NewSpring Church Rebranding Process Part 2: Supporting Typography

(In case you missed it, you can read Part 1: The Logo)

Towards the end of the logo design process, I began seriously looking at typefaces to determine what kind of supporting typography would work well for NewSpring Church. I like to think of typefaces in corporate identity as a type of handwriting unique to an individual. One of the constraints this identity package needed to work within was budget. Quality typefaces are often not cheap (and rightly so if they’re well-made), but from a stewardship perspective our budget simply can’t/won’t support more than a handful of font licenses. I wanted a complimentary combo of a solid, modern sans-serif and a functional, ubiquitous serif but knew there had to be some tradeoff involved to get something appropriate and affordable/sustainable. 

I researched a number of san-serif typefaces, particularly Hoefler & Frere-Jones’ Whitney which much of the final wordmark was based on. Ultimately, Whitney was a tad too playful and didn’t work as well on-screen for some of our video applications. But when I began using Berthold Akzidenz Grotesk Extended for the “Church” tagline in my logo iterations, something clicked.

It’s still fascinating to me that a typeface released in 1896 can somehow feel fresh today. Crazy Germans and their great typographic legacy. AG has much in common with other realist san-serif typefaces like Helvetica and Univers (both of which were based on it), but a few of the characters, particularly the capital R, led me towards AG when I began the first comps of wayfinding/environment signage for our facilities. In the end, a combination of AG Extended (for all-caps signage applications and AG Super for mixed-case applications started feeling cohesive and appropriate. We bought two 5-CPU licenses for Berthold Akzidenz Grotesk Collection, which includes all weights of the standard, condensed (occasionally used for web graphics) and extended versions. The Communications and Creative Arts teams create most public-facing graphics and visuals for NewSpring Church, so those teams are the only ones who have/use this typeface. That keeps things tidy and within our licensing budget.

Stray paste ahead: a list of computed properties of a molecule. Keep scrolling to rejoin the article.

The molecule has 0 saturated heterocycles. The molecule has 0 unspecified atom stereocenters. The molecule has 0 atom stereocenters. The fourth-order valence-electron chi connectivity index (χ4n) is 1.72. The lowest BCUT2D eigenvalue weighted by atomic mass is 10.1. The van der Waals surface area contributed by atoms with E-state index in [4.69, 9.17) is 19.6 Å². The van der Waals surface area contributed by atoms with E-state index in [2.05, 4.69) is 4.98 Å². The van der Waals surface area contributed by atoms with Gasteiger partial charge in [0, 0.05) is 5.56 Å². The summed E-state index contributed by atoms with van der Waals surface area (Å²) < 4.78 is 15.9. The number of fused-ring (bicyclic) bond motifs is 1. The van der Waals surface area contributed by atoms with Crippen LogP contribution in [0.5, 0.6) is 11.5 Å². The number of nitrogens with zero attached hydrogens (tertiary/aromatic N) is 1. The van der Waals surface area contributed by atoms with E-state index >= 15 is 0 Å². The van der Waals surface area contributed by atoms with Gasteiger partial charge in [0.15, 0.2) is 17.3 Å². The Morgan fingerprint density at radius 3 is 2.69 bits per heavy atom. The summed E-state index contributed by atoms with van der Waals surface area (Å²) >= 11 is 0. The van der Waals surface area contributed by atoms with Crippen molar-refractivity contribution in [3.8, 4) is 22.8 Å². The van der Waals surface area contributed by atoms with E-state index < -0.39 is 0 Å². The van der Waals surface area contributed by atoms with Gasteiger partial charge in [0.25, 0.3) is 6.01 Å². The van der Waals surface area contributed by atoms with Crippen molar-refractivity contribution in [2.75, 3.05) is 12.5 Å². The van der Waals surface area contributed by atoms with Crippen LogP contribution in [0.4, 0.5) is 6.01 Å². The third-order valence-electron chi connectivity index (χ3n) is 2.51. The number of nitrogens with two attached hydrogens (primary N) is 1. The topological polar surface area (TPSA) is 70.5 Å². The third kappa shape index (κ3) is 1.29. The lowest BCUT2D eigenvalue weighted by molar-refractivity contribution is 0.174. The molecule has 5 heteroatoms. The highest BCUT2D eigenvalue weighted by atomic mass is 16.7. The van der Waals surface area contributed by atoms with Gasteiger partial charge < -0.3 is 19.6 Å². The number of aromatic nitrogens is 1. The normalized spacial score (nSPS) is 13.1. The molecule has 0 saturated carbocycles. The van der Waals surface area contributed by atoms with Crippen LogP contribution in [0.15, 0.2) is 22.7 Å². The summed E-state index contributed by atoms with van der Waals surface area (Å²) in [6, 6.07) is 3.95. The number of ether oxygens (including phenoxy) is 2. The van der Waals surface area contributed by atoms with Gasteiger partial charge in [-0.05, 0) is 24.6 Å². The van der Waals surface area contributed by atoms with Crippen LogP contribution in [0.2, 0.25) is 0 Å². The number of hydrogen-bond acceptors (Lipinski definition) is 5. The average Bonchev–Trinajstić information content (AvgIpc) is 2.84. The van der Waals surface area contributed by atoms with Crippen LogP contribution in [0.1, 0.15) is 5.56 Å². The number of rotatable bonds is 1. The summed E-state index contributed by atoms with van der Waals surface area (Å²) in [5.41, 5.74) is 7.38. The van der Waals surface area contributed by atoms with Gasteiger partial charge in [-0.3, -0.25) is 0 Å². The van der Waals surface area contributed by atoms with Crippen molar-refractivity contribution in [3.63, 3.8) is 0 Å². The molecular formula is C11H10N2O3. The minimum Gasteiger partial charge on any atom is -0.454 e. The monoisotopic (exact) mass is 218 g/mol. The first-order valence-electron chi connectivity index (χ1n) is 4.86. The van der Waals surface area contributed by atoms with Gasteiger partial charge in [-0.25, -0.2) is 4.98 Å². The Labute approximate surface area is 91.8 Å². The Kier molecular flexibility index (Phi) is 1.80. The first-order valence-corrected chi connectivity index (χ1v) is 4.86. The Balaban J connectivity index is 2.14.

Having settled on AG for “the designers” to use, we still needed something ubiquitous/affordable for the rest of our ministry staff to use in common applications like sign-up forms, internal documents, etc. As much as I wish the Communications team controlled everything, I also don’t — we’d never get it all done. The reality of life in a large organization is that this identity needs to make room for non-designers to create visuals in keeping with the visual identity that is being established. Narrowing the type choice down to something free and widely available obviously dramatically decreased the number of options. This is where my web design background actually helped solve a typography issue for once — the font family Lucida can be found on most modern computer systems. As I understand, it’s on all Apple computers with OS X and on most PCs that have Microsoft Word installed, so there’s no purchasing/licensing to deal with. 

The Lucida family includes a rarely (at least from my experience) used version called Lucida Fax, a slab serif originally designed for fax sheets. The geometric nature of slab serifs appeals to my general design sensibilities, and worked well in partnership with Akzidenz Grotesk in some of my first typography experiments (which littered my workspace for weeks). Other members of the Communications team undertook the fairly large project of resetting all the internal documents and forms and such in Lucida Fax and making sure it was installed on all the computers at the office. We’ve been coaching our other staff and volunteers to think of Lucida Fax as “the NewSpring font” when creating documents. 

The combination of a licensed sans-serif for the designers and a free serif for everyone else saves our church a great deal of money in font licensing, enables us to present a united typographic front in all applications, allows for enough interplay between the two faces to not feel limited and puts certain “design tools” (in the form of templates and a single font) into the hands of untrained ministry-level people so that they can produce visuals that are still in keeping with the NewSpring visual identity.

If I had an unlimited budget, I might have chosen a more-refined serif face (like H&FJ’s cut of Didot they did for Harper’s Bazaar), but that would’ve cost thousands of dollars that we can spend in better ways elsewhere. I think the AG/Lucida Fax combo gets us mostly there, and works within our constraints without cramping our style too much.

Still to come: signage, standards guides, copywriting and the relaunch of